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Troubling Time(s): Questioning Prevailing Notions of Time in the Study of Literature and Culture

Castle of Rauischholzhausen

June 26-28, 2022

Hamlet’s lament that “the time is out of joint” is likely the most famous instance within the Western literary canon in which a moment of crisis, both personal and political, is linked to a sense of disrupted time. The pairing of troubling times with troubled time – i.e. ruptured, disjointed temporalities and historical breaks – certainly persists within contemporary experience and cultural expression. Even before the most recent overwhelming experiences of crisis have added urgency to this topic, the various challenges posed to our societies in the 21st century have led to the impression that “people seem to be losing their faith in their ability to shape the future” (Grossberg 2010: 62). However, far from solely leading to resignation and negativity, various productive (re)evaluations of time have appeared in critical thought from, for example, non-western, feminist, queer and affect-theoretical perspectives that question either conventional, hegemonic notions of time or reconceptualize the temporality and experience of crisis.


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Cultural Identities in a Global World: Rethinking Cultural Hybridity

Giessen University, GCSC (Online)

June 23-25, 2021

From the local to the global, cultural hybridity nowadays travels across the individual, political, religious, biological, cultural and virtual spaces in the historical contexts of nation-state, transnationalism and globalisation. Hence, hybridity can entangle new meanings and action-oriented concepts. This conference aims to reframe the discourse on hybridity by exploring this cultural artefact in theory and social practice and as a still useful analytical tool in the study of culture. 

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Rethinking Postcolonial Europe: Moving Identities, Changing Subjectivities

Giessen University, GCSC (Online)

February 10-12, 2021

Thinking ‘Europe’ as an idea, a geographical space, and a political force is inseparable from thinking about its history of imperialism, its postcolonial legacies, and its preoccupation with questions of in and outside, centre and periphery, the self and the other. Migration and the current so-called refugee crisis not only urge a changing perception of those power hierarchies that tend to divide the world between ‘the west’ and ‘the rest’ but also compel new discourses of national and cultural identity and belonging. The recent resurge of populism and racism connected to the rise of right-wing parties in several European states serves as an uneasy reminder of the continuing influence of hegemonic ideas of European exceptionalism and cultural superiority. At the same time, however, practices of resistance and emancipation in migrant/BPoC self-organisation and domains of art, literature, media, law, and politics reimagine Europe as an entangled space that was and is home for different people.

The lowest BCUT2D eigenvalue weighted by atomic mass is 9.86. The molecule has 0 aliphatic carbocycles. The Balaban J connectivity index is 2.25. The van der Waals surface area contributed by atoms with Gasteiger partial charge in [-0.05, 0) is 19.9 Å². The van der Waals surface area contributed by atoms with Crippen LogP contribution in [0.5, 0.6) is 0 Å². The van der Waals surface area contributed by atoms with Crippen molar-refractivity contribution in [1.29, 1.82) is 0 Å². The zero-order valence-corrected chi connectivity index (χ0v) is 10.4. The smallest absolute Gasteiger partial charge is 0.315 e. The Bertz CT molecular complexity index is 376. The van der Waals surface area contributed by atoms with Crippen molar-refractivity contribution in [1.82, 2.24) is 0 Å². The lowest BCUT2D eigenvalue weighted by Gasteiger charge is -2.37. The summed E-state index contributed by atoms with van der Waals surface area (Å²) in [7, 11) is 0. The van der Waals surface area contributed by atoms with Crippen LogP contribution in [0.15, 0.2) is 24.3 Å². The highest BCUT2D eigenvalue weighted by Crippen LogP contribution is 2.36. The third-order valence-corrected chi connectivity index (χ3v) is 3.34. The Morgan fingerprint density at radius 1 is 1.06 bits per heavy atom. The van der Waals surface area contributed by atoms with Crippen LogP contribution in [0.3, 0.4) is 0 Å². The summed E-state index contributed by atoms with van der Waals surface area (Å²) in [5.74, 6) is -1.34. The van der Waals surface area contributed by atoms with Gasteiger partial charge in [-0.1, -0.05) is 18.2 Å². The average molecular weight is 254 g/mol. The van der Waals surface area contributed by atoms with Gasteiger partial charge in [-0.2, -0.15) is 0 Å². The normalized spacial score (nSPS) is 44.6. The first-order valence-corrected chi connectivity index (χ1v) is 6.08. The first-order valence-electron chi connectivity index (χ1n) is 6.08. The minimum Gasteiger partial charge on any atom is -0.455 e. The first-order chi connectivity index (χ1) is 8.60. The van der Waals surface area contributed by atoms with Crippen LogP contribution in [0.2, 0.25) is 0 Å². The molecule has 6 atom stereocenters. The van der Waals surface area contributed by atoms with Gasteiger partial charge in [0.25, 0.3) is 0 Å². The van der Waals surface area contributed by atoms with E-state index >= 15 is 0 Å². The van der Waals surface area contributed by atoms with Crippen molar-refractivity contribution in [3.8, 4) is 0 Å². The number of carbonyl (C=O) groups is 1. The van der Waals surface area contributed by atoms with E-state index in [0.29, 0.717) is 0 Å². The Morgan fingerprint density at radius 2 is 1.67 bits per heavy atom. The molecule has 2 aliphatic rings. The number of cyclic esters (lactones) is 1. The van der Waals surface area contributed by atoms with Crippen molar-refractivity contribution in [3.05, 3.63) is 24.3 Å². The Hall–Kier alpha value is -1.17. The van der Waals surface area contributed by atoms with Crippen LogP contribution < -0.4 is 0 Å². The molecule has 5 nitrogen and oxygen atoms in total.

The event is organised in cooperation with the Gesellschaft für anglophone postkoloniale Studien (GAPS) and the postgraduate forum Postcolonial Narrations.


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 Memories for the Future? Narrating Horizons of Hope in "Politics out of History"

Online Conference, GCSC (Online)

December 8, 2020 (10:00 –16:00 CET)

After being cancelled due to Covid-19 outbreak at the end of March this year, the organizers hereby announce that the conference Memories for the Future? Narrating Horizons of Hope in “Politics out of History” is scheduled to take place online on December 8th, 2020, from 10am to 4pm CET. Due to changes in schedule and novel conditions under which we all work, the conference will now be significantly downsized - from the original two days that included art installations, workshops, keynotes and traditional panels - to a single day event with three roundtables. 

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Renegotiating Minoritarian In_Visibilities

Giessen University, GCSC

November 12-14, 2019

Paradoxical political developments in the ‘Global North’ – in particular the commercial, capitalist and legal embrace of (for example) sexual, gender and racial minorities and the rise of far-right nationalism, with its attendant visible and violent classism, racism, xenophobia, homophobia, and sexism – ask for an urgent renegotiation of minoritarian politics of in_visibilities. Against this backdrop, the international and interdisciplinary conference Renegotiating Minoritarian In_Visibilities will investigate how minoritarian strategies in art and visual culture can undermine hegemonic regimes of representation and challenge the dominant patterns of visibility, assimilation and intelligibility. Considering close connections between academia, art critique/practice and activism, the societal relevance of the conference is grounded in its exploration of aesthetic strategies that counteract processes of discrimination and stereotyping due to gender, sexuality, race, ethnicity, age and further categories of difference.